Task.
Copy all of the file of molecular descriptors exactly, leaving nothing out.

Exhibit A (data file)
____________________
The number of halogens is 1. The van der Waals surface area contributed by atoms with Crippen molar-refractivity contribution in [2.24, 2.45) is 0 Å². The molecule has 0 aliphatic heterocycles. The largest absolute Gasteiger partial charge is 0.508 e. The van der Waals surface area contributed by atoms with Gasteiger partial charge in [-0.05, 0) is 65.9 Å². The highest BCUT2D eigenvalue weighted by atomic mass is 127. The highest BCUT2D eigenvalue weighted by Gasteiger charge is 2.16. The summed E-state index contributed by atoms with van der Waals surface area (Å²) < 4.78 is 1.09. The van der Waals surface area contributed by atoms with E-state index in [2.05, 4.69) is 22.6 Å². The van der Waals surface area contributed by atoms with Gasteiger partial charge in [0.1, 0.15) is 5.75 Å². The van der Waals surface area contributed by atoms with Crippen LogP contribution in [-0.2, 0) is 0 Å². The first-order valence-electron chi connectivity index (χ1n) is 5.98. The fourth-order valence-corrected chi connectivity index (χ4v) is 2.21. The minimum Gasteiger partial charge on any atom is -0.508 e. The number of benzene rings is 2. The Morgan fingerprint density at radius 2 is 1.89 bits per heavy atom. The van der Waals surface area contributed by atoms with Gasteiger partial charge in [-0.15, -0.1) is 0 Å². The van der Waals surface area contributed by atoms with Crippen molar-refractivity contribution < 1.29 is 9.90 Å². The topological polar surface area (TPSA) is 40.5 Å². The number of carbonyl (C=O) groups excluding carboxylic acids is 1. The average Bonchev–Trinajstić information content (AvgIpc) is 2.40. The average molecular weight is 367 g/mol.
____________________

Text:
The number of halogens is 1. The van der Waals surface area contributed by atoms with Crippen molar-refractivity contribution in [2.24, 2.45) is 0 Å². The molecule has 0 aliphatic heterocycles. The largest absolute Gasteiger partial charge is 0.508 e. The van der Waals surface area contributed by atoms with Gasteiger partial charge in [-0.05, 0) is 65.9 Å². The highest BCUT2D eigenvalue weighted by atomic mass is 127. The highest BCUT2D eigenvalue weighted by Gasteiger charge is 2.16. The summed E-state index contributed by atoms with van der Waals surface area (Å²) < 4.78 is 1.09. The van der Waals surface area contributed by atoms with E-state index in [2.05, 4.69) is 22.6 Å². The van der Waals surface area contributed by atoms with Gasteiger partial charge in [0.1, 0.15) is 5.75 Å². The van der Waals surface area contributed by atoms with Crippen LogP contribution in [-0.2, 0) is 0 Å². The first-order valence-electron chi connectivity index (χ1n) is 5.98. The fourth-order valence-corrected chi connectivity index (χ4v) is 2.21. The minimum Gasteiger partial charge on any atom is -0.508 e. The number of benzene rings is 2. The Morgan fingerprint density at radius 2 is 1.89 bits per heavy atom. The van der Waals surface area contributed by atoms with Gasteiger partial charge in [-0.15, -0.1) is 0 Å². The van der Waals surface area contributed by atoms with Crippen molar-refractivity contribution < 1.29 is 9.90 Å². The topological polar surface area (TPSA) is 40.5 Å². The number of carbonyl (C=O) groups excluding carboxylic acids is 1. The average Bonchev–Trinajstić information content (AvgIpc) is 2.40. The average molecular weight is 367 g/mol.